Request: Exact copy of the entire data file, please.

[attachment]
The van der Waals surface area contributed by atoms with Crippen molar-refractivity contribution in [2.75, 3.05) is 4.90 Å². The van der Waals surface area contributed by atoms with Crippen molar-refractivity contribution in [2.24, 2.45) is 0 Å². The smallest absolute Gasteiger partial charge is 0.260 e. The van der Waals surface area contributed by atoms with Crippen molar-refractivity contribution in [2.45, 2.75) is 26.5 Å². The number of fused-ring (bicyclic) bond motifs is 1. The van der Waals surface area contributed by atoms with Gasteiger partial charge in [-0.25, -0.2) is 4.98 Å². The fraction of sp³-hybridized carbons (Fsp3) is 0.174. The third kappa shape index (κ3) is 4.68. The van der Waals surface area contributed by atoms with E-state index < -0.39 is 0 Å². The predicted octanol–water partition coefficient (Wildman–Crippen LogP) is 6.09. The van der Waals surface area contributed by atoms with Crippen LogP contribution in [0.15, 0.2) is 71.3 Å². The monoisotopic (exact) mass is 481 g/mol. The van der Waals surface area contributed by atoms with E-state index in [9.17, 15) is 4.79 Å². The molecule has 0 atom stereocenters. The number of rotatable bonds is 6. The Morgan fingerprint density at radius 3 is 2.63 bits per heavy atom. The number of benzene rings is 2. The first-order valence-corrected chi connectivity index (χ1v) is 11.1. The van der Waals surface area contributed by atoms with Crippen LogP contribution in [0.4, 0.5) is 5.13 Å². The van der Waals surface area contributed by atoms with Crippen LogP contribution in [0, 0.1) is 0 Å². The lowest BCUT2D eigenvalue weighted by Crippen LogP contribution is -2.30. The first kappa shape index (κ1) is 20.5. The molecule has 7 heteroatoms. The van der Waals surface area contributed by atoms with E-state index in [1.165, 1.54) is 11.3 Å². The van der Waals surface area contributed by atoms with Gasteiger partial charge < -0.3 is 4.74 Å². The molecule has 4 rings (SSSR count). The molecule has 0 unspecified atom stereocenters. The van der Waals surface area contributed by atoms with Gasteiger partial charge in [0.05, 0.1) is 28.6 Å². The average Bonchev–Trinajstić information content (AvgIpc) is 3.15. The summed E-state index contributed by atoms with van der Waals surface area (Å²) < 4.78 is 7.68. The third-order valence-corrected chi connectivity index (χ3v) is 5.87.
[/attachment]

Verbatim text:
The van der Waals surface area contributed by atoms with Crippen molar-refractivity contribution in [2.75, 3.05) is 4.90 Å². The van der Waals surface area contributed by atoms with Crippen molar-refractivity contribution in [2.24, 2.45) is 0 Å². The smallest absolute Gasteiger partial charge is 0.260 e. The van der Waals surface area contributed by atoms with Crippen molar-refractivity contribution in [2.45, 2.75) is 26.5 Å². The number of fused-ring (bicyclic) bond motifs is 1. The van der Waals surface area contributed by atoms with Gasteiger partial charge in [-0.25, -0.2) is 4.98 Å². The fraction of sp³-hybridized carbons (Fsp3) is 0.174. The third kappa shape index (κ3) is 4.68. The van der Waals surface area contributed by atoms with E-state index < -0.39 is 0 Å². The predicted octanol–water partition coefficient (Wildman–Crippen LogP) is 6.09. The van der Waals surface area contributed by atoms with Crippen LogP contribution in [0.15, 0.2) is 71.3 Å². The monoisotopic (exact) mass is 481 g/mol. The van der Waals surface area contributed by atoms with E-state index in [9.17, 15) is 4.79 Å². The molecule has 0 atom stereocenters. The number of rotatable bonds is 6. The Morgan fingerprint density at radius 3 is 2.63 bits per heavy atom. The number of benzene rings is 2. The first-order valence-corrected chi connectivity index (χ1v) is 11.1. The van der Waals surface area contributed by atoms with Crippen LogP contribution in [0.4, 0.5) is 5.13 Å². The van der Waals surface area contributed by atoms with Crippen LogP contribution in [0, 0.1) is 0 Å². The lowest BCUT2D eigenvalue weighted by Crippen LogP contribution is -2.30. The first kappa shape index (κ1) is 20.5. The molecule has 7 heteroatoms. The van der Waals surface area contributed by atoms with E-state index in [1.165, 1.54) is 11.3 Å². The van der Waals surface area contributed by atoms with Gasteiger partial charge < -0.3 is 4.74 Å². The molecule has 4 rings (SSSR count). The molecule has 0 unspecified atom stereocenters. The van der Waals surface area contributed by atoms with Gasteiger partial charge in [0.05, 0.1) is 28.6 Å². The average Bonchev–Trinajstić information content (AvgIpc) is 3.15. The summed E-state index contributed by atoms with van der Waals surface area (Å²) < 4.78 is 7.68. The third-order valence-corrected chi connectivity index (χ3v) is 5.87.